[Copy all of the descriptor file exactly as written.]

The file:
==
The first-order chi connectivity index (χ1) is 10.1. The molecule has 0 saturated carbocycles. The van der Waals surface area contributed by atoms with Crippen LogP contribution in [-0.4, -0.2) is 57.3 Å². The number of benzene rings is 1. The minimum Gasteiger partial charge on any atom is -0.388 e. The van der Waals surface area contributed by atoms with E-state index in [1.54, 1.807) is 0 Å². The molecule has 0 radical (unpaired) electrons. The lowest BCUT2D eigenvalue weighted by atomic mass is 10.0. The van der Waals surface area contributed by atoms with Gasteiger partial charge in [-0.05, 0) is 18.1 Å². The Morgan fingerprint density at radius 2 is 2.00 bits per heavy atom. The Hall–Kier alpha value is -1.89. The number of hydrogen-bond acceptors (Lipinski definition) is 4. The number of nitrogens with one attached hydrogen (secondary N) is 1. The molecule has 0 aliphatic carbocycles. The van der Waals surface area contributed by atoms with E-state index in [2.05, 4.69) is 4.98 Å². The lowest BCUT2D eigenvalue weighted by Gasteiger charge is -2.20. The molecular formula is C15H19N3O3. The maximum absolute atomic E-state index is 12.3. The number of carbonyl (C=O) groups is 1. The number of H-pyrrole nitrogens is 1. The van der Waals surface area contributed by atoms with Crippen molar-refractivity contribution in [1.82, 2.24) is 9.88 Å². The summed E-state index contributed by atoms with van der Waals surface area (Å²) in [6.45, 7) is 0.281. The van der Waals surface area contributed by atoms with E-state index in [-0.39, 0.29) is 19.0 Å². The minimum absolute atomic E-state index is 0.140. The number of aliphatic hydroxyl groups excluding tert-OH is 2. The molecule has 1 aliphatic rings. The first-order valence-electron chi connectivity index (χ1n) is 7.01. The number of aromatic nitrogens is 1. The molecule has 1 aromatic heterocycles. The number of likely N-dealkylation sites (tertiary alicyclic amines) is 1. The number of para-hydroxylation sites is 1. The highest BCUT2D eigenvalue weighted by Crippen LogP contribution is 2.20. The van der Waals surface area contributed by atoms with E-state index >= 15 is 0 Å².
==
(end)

The first-order chi connectivity index (χ1) is 10.1. The molecule has 0 saturated carbocycles. The van der Waals surface area contributed by atoms with Crippen LogP contribution in [-0.4, -0.2) is 57.3 Å². The number of benzene rings is 1. The minimum Gasteiger partial charge on any atom is -0.388 e. The van der Waals surface area contributed by atoms with E-state index in [1.54, 1.807) is 0 Å². The molecule has 0 radical (unpaired) electrons. The lowest BCUT2D eigenvalue weighted by atomic mass is 10.0. The van der Waals surface area contributed by atoms with Gasteiger partial charge in [-0.05, 0) is 18.1 Å². The Morgan fingerprint density at radius 2 is 2.00 bits per heavy atom. The Hall–Kier alpha value is -1.89. The number of hydrogen-bond acceptors (Lipinski definition) is 4. The number of nitrogens with one attached hydrogen (secondary N) is 1. The molecule has 0 aliphatic carbocycles. The van der Waals surface area contributed by atoms with E-state index in [2.05, 4.69) is 4.98 Å². The lowest BCUT2D eigenvalue weighted by Gasteiger charge is -2.20. The molecular formula is C15H19N3O3. The maximum absolute atomic E-state index is 12.3. The number of carbonyl (C=O) groups is 1. The number of H-pyrrole nitrogens is 1. The van der Waals surface area contributed by atoms with Crippen molar-refractivity contribution in [1.82, 2.24) is 9.88 Å². The summed E-state index contributed by atoms with van der Waals surface area (Å²) in [6.45, 7) is 0.281. The van der Waals surface area contributed by atoms with E-state index in [-0.39, 0.29) is 19.0 Å². The minimum absolute atomic E-state index is 0.140. The number of aliphatic hydroxyl groups excluding tert-OH is 2. The molecule has 1 aliphatic rings. The first-order valence-electron chi connectivity index (χ1n) is 7.01. The number of aromatic nitrogens is 1. The molecule has 1 aromatic heterocycles. The number of likely N-dealkylation sites (tertiary alicyclic amines) is 1. The number of para-hydroxylation sites is 1. The highest BCUT2D eigenvalue weighted by Crippen LogP contribution is 2.20. The van der Waals surface area contributed by atoms with E-state index >= 15 is 0 Å².